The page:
United States District Court, E.D. Kentucky, Northern Division, Ashland
MEMORANDUM OPINION AND ORDER
R. Wllholt, Jr. United States District Judge.
inmate Ricardo Larios has filed an amended pro se petition for a
writ of habeas corpus pursuant to 28 U.S.C. § 2241
challenging the imposition of prison disciplinary sanctions.
[D. E. No. 9] This matter is before the Court to conduct an
initial screening of Harris's petition. 28 U.S.C. §
2243; Alexander v. Northern Bureau of Prisons, 419
Fed.Appx. 544, 545 (6th Cir. 2011).
April 2, 2014, Larios provided a urine sample to prison
officials. An outside laboratory tested the sample, which
came back positive for the presence of barbiturates. Prison
medical staff reviewed Larios's medical records and
determined that he was not prescribed any medication that
would cause a positive test. Therefore, on April 25, 2014, an
Incident Report was issued charging Larios with Using
Narcotics Not Prescribed by Medical Staff, a Code 112
was provided with advanced notice of the charges, but chose
not to request staff representation or the presentation of
witness testimony at the upcoming hearing. A Disciplinary
Hearing Officer ("DHO") conducted a hearing on May
5, 2014. At the hearing, Larios denied the charges and stated
that he takes Phenytoin, an anti-seizure medication sold
under the trade name Dilantin, which can cause a false
positive test for barbiturates. However, Larios provided
neither testimony nor documentation in support of this claim
at the hearing. Based upon the report from the prison's
medical department that Larios was not prescribed any
medication that would have caused any false positive, the DHO
found Larios guilty of the disciplinary offense in a report
dated May 12, 2014. The DHO imposed various sanctions,
including the forfeiture or disallowance of 231 days of good
conduct time. [D.E. No. 9-2 at 11-13]
petition, Larios characterizes the DHO's decision as an
abuse of process because, he believes, the BOP gains
financially by incarcerating inmates longer. He also claims
that the sanctions violate his criminal judgment, which he
characterizes as a contract between the federal court that
imposed it and the BOP. Finally, Larios suggests that the DHO
lacked sufficient evidence to find him guilty of the offense
in light of his assertion that Phenytoin is known to cause
false positives for barbiturates in lab tests. [D. E. No. 9
prison disciplinary board takes action that results in the
loss of good time credits in which the prisoner has a vested
liberty interest, the Due Process Clause requires prison
officials to observe certain protections for the prisoner.
Specifically, the prisoner is entitled to advanced notice of
the charges, the opportunity to present evidence in his or
her defense, whether through live testimony or documents, and
a written decision explaining the grounds used to determine
guilt or innocence of the offense. Wolff v.
McDonnell, 418 U.S. 539, 563-66 (1974). Further, the
findings used as a basis to revoke good time credits must be
supported by some evidence in the record. Superintendent
v. Hill, 472 U.S. 445, 454 (1985); Selby v.
Caruso, 734 F.3d 554, 559 (6th Cir. 2013).
challenge to the sufficiency of the evidence is without
merit. This Court's review of whether there was
"some evidence" to support the DHO's factual
determinations is extraordinarily deferential:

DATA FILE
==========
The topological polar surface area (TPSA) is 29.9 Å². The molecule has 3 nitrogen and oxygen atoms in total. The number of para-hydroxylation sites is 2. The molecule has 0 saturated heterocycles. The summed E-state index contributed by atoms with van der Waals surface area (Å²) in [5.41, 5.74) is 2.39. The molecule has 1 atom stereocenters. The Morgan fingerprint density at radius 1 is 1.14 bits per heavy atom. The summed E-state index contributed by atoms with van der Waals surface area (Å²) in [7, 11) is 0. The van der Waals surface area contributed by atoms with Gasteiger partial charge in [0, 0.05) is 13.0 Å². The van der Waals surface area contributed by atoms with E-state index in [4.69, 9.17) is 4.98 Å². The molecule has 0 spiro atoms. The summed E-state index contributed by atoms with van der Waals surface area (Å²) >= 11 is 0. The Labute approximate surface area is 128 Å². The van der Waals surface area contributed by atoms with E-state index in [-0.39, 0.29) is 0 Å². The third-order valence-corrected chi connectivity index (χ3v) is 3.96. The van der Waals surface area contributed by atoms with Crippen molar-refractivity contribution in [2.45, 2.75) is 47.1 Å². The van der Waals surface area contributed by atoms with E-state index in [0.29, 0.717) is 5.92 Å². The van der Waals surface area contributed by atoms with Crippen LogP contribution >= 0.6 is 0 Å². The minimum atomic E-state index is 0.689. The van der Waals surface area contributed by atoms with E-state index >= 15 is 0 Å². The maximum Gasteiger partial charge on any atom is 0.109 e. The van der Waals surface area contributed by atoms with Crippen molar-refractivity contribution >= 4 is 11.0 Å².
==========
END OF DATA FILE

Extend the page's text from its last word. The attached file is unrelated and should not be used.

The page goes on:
"[ascertaining whether this standard is satisfied does
not require examination of the entire record, independent
assessment of the credibility of witnesses, or weighing of
the evidence. Instead, the relevant question is whether there
is any evidence in the record that could support the
conclusion reached by the disciplinary board."
Hill, 472 U.S. at 455-56 (emphasis added). Here, the
prison medical department provided the DHO with an
unequivocal statement that Larios was not prescribed any
medication that would cause a false positive test for
barbiturates, and he did not provide any evidence to the
contrary at the hearing. Larios has submitted documents in
this case that appear to show that he was prescribed
Phenytoin in 2012 and 2017, but those documents do not show
that he was prescribed the drug in 2014 when it was detected
in his urine and the charges were filed. [D. E. No. 4-2 at 3,
5] Based upon the evidence before the DHO at the time his
report was issued, the DHO's conclusion was amply
supported by "some evidence" and his decision
comports with the requirements of due process.
"abuse of process" claim does not warrant
discussion save to note that there is no evidence whatsoever
in the record to suggest that the DHO was biased in his
decisionmaking. And Larios's assertion that the criminal
judgment against him precluded the BOP from disallowing good
time credits is both factually and legally baseless. The
judgment itself contains no provision at all for good time
credits; those are provided for by a federal statute that by
its terms states that such credits are conditioned upon
compliance with prison rules and are subject to forfeiture.
18 U.S.C. § 3624(b)(1); 28 C.F.R. § 523.20(e)
("The amount of good conduct time awarded for the year
is also subject to disciplinary disallowance (see tables 3
through 6 in § 541.13 of this chapter)."). For each
of these reasons, Larios's petition must be denied.
it is ORDERED as follows:
Clerk of the Court shall modify the docket to identify the
petitioner as "Ricardo Larios a/k/a Richard
Larios-Trujillo." 2. Larios's petition for a writ of
habeas corpus [D. E. No. 9] is DENIED.
Court will enter a judgment contemporaneously with this
matter is DISMISSED and
STRICKEN from the docket.